Beginning Japanese and Beginning Japanese Workbook

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I picked these books up in Singapore before leaving for the Philippines so I can start my adventure with learning the Japanese language.  I’ve also been using Smart.fm to help build vocabulary and familiarize myself with hiragana, katakana, and some basic kanji, but you can’t learn a language without understanding the grammar, conjugations and particles.  That’s just the tip of the iceberg of course, but you get the point.

I haven’t had time yet to crack them open and get started on studying them.  Things have been pretty hectic around here.  Later on, after I’ve gone through them both a few times, I’ll post a review about how effective they are.  In the meantime, has anyone used these books before?  Thoughts?  Opinions?

8 thoughts on “Beginning Japanese and Beginning Japanese Workbook

  1. Troy

    No probs i can read it if its highlighted! Also glad i can officially say I was the first to comment! good luck with your studies Japanese is definitely not the easiest languages but one of the most rewarding… in my opinion!

  2. Troy

    No probs i can read it if its highlighted! Also glad i can officially say I was the first to comment! good luck with your studies Japanese is definitely not the easiest languages but one of the most rewarding… in my opinion!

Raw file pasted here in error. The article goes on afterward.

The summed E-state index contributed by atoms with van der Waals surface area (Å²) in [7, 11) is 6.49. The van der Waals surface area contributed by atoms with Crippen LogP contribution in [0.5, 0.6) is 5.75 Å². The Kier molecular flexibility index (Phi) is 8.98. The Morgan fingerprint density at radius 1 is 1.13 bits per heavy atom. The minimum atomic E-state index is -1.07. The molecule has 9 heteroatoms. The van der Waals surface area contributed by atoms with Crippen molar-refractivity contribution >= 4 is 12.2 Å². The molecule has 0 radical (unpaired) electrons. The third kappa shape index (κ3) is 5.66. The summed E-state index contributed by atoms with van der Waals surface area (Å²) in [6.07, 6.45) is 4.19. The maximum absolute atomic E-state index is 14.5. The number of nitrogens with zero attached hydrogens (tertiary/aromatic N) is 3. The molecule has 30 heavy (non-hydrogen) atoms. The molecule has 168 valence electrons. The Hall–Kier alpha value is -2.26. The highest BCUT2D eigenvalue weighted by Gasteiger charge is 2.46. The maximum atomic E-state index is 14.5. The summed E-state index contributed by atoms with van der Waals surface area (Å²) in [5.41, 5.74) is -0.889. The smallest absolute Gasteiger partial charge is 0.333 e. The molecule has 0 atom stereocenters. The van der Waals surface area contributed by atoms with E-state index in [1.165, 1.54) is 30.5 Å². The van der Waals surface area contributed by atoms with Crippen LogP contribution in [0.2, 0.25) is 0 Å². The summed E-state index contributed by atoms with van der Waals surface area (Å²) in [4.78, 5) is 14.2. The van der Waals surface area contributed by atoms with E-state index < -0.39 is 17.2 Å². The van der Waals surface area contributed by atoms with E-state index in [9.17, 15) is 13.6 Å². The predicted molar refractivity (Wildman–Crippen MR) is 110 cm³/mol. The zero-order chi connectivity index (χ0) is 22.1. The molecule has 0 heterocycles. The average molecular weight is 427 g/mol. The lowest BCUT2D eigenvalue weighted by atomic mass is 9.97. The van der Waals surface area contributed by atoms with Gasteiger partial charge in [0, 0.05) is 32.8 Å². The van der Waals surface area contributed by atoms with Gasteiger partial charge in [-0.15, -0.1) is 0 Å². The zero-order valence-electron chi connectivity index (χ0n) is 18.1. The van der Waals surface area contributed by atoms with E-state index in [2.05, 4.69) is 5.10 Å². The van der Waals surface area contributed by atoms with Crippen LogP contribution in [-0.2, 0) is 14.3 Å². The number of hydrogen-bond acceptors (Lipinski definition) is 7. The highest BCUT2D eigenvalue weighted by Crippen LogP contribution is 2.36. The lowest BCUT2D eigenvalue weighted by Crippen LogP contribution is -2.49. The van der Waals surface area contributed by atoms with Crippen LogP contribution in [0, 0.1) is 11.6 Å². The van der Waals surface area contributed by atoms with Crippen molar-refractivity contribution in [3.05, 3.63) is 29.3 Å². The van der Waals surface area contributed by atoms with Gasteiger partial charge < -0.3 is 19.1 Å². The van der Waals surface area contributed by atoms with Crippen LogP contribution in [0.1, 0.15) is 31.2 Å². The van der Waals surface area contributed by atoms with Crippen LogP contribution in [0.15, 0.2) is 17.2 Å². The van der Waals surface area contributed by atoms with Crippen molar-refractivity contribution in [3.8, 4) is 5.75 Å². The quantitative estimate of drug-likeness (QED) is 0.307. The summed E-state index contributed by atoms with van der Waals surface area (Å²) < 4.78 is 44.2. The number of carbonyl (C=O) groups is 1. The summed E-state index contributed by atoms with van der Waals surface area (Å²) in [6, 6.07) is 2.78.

3. Well, managed to get the text problem fixed.

    I agree that Japanese seems like a very rewarding language to learn. When I was in high school in the US I took 3 years of Spanish. I had even signed up for a 4th year of advanced Spanish but the course was dropped. I suppose that's ok. I was learning Spanish just in case it might be useful at some point, but it never really was and I've forgotten most of what I learned. It just couldn't hold my interest. There's just nothing much that the Spanish have done in the past or present that I find interesting. Japan on the other hand is very interesting to me.

  4. Well, managed to get the text problem fixed.

    I agree that Japanese seems like a very rewarding language to learn. When I was in high school in the US I took 3 years of Spanish. I had even signed up for a 4th year of advanced Spanish but the course was dropped. I suppose that's ok. I was learning Spanish just in case it might be useful at some point, but it never really was and I've forgotten most of what I learned. It just couldn't hold my interest. There's just nothing much that the Spanish have done in the past or present that I find interesting. Japan on the other hand is very interesting to me.

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